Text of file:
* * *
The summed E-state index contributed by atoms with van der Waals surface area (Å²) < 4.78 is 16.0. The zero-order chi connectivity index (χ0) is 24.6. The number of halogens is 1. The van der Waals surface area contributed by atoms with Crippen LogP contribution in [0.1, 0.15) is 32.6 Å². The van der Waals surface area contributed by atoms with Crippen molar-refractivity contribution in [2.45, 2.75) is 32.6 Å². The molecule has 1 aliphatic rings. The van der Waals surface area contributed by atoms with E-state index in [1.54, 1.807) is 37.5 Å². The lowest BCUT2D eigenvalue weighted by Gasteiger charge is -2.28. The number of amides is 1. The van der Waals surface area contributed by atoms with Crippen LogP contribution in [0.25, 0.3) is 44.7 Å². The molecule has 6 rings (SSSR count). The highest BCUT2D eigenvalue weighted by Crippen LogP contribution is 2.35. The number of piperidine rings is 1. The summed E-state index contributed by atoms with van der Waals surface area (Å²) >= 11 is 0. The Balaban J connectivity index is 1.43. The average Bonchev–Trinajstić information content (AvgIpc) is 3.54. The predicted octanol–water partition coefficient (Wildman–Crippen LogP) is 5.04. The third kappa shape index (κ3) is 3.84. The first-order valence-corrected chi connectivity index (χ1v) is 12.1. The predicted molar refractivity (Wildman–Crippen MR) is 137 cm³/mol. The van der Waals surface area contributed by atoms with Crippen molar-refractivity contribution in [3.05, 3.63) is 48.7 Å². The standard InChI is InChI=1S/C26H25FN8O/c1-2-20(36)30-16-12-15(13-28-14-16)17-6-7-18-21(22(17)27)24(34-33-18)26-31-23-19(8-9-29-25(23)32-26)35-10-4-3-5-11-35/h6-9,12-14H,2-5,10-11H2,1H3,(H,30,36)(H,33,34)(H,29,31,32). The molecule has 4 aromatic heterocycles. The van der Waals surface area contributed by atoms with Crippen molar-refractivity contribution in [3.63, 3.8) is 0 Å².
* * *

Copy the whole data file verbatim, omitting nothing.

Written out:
The summed E-state index contributed by atoms with van der Waals surface area (Å²) < 4.78 is 16.0. The zero-order chi connectivity index (χ0) is 24.6. The number of halogens is 1. The van der Waals surface area contributed by atoms with Crippen LogP contribution in [0.1, 0.15) is 32.6 Å². The van der Waals surface area contributed by atoms with Crippen molar-refractivity contribution in [2.45, 2.75) is 32.6 Å². The molecule has 1 aliphatic rings. The van der Waals surface area contributed by atoms with E-state index in [1.54, 1.807) is 37.5 Å². The lowest BCUT2D eigenvalue weighted by Gasteiger charge is -2.28. The number of amides is 1. The van der Waals surface area contributed by atoms with Crippen LogP contribution in [0.25, 0.3) is 44.7 Å². The molecule has 6 rings (SSSR count). The highest BCUT2D eigenvalue weighted by Crippen LogP contribution is 2.35. The number of piperidine rings is 1. The summed E-state index contributed by atoms with van der Waals surface area (Å²) >= 11 is 0. The Balaban J connectivity index is 1.43. The average Bonchev–Trinajstić information content (AvgIpc) is 3.54. The predicted octanol–water partition coefficient (Wildman–Crippen LogP) is 5.04. The third kappa shape index (κ3) is 3.84. The first-order valence-corrected chi connectivity index (χ1v) is 12.1. The predicted molar refractivity (Wildman–Crippen MR) is 137 cm³/mol. The van der Waals surface area contributed by atoms with Crippen molar-refractivity contribution in [3.05, 3.63) is 48.7 Å². The standard InChI is InChI=1S/C26H25FN8O/c1-2-20(36)30-16-12-15(13-28-14-16)17-6-7-18-21(22(17)27)24(34-33-18)26-31-23-19(8-9-29-25(23)32-26)35-10-4-3-5-11-35/h6-9,12-14H,2-5,10-11H2,1H3,(H,30,36)(H,33,34)(H,29,31,32). The molecule has 4 aromatic heterocycles. The van der Waals surface area contributed by atoms with Crippen molar-refractivity contribution in [3.63, 3.8) is 0 Å².